Migrant workers are like always pushed to the sidelines by the government in India and these incidents that have taken place over the last few days are only testimony to that fact. Their numbers may be in millions, but as The Atlantic puts it, they have no political clout. Welfare services for people below the poverty line are generally only available at their place of birth. With migrants moving between cities, they can rarely access these schemes for their benefits. 

Sanjoy Mondol, a 22-year-old Bengali migrant construction worker, now in a shelter outskirts of Gaya, Bihar confirms the explanation of the activist from GBGBA. He says, “We are being fed. But I have no work and have run out of money,” he said. “I can’t even send any money home. Somehow, if I could get back to my village in Bengal, I would be happy. I could do some small thing, maybe sell vegetables. Be with my wife, my parents. I can’t bear to hear them weep, each time they call me. Please get me home.”

While some migrants are fine with living in the city because they do receive food from helping organizations, they are worried about their families back home. With a halt in income, most have nothing to send back home and savings are quickly drying up. Now with the government asking everyone to stay cooped in, social distancing norms in an area like Mumbai, especially in its impoverished neighbourhoods, is a dream.

The help trickling in from NGOs and the government is still not enough.

Dr. YA Matcheswalla, senior psychiatrist and the former President of the Bombay Psychiatric Society told Sabrang India, “The main issue the workers are facing is that of anxiety. In the past, whenever there has been a threat or a disaster in the city, these workers have been able to return home. But this time, they have been unable to do that and now they are scared for their lives due to the rise in cases and are also scared for their families back home because they don’t have any money to send for sustenance like they used to. Just recently, a woman from a low-income neighbourhood who complained of chest pain was referred to me. All her medical reports were clear and we found that the issue was anxiety and stress. People are desperate and they want to go back home to a safe space.”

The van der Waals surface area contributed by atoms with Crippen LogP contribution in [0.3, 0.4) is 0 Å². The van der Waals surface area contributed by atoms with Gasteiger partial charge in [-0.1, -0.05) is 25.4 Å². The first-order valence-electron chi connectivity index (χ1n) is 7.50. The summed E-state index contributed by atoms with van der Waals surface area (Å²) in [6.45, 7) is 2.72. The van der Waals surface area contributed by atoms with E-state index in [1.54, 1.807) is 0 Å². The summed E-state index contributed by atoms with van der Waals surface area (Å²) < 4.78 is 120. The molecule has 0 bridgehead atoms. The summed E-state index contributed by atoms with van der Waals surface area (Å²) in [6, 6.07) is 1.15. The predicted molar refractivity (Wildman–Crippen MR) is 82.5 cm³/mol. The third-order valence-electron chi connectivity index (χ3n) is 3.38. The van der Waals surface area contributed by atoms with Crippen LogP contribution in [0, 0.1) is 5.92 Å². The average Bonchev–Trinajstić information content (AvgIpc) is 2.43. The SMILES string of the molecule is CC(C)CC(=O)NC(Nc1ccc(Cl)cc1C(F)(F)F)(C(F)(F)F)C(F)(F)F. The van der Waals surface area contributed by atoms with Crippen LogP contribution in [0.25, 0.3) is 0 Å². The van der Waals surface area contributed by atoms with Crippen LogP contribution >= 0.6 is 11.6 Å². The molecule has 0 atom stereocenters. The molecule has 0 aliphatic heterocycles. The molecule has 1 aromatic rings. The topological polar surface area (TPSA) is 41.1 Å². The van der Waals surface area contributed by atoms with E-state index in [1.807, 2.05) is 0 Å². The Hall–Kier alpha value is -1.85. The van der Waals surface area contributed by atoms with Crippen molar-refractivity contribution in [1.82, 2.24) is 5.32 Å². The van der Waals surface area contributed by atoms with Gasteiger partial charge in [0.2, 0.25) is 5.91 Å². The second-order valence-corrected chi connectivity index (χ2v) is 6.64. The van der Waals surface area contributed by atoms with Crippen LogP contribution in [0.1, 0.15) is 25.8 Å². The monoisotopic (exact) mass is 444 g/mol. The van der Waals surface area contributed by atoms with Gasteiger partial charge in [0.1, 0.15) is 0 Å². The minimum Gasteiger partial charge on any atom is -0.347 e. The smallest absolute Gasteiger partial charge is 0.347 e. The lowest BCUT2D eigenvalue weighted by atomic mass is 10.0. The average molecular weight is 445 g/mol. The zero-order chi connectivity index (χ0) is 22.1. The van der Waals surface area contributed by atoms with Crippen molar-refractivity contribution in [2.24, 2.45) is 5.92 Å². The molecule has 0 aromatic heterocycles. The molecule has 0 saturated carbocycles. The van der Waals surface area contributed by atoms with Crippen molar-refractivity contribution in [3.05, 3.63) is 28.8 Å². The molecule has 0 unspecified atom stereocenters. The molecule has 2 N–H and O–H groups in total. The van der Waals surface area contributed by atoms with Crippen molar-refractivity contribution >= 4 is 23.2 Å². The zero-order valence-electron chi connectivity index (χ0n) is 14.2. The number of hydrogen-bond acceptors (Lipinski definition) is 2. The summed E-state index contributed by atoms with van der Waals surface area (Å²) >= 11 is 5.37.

Dr. Shivani Sadhoo, a psychologist based in Delhi explain the issues of migrant workers and the impact on their mental health to Sabrang India in detail.

Speaking about the issues the migrants are facing she says, “During this time of COVID-19 these migrant workers are not sure and a sense of panic has come up. They do not know when their normal jobs will resume, they do not know how many of them will get back their routine jobs. Money is a big issue since most of them are depending on daily wages that source of income is either stopped or not reaching them. Without money, they neither can buy food nor can they afford to pay their rents. Though several state govt has ordered not to charge any rent for specific duration still their minds are going through an unknown fear. Since these migrant workers also stay away from their families and native home town for a longer duration of their lives. There is a certain panic that has occurred inside their minds as well because they do not know if certain people will survive for the coming days or not?”

Dr. Sadhoo also said that the Ministry of Health and Family Welfare has issued a notification suggesting psychologists counsel migrant workers. Under the directive, psychological counseling will be provided to migrant workers who have any issue pertaining to agony, anxiety, helplessness, fear, and loss of dignity, social report on top of complete uncertainty for food, medical care, and shelter.

When asked about how help will reach these migrants and how responsive they are to counseling, she said that the ideal way to reach them would be through community service providers. Their responsiveness to counseling depends on the situation as everyone has a different mental state. She says, “When you talk to them and understand their views things become a little easier and with the passage of time, they are also receptive to the ideas and suggestions that has been conveyed to them. It is important to understand the first thing is that they are the ones belonging to the marginalized sector of our community so it takes extra effort and cares to guide them.”

She concludes her explanation by saying that alienation and loneliness play a big part in their behaviour because they live alone in cities. This, coupled with the panic of running out of money and food has made them to want to return home at the earliest.

It is clear that the patience of the migrant workers is running out fast. Their desperation to be home with their families, stay safe and provide a dignified life to themselves and their kin back home is leading them to believe every hoax out there that provides them even a little bit of hope about them being able to return home.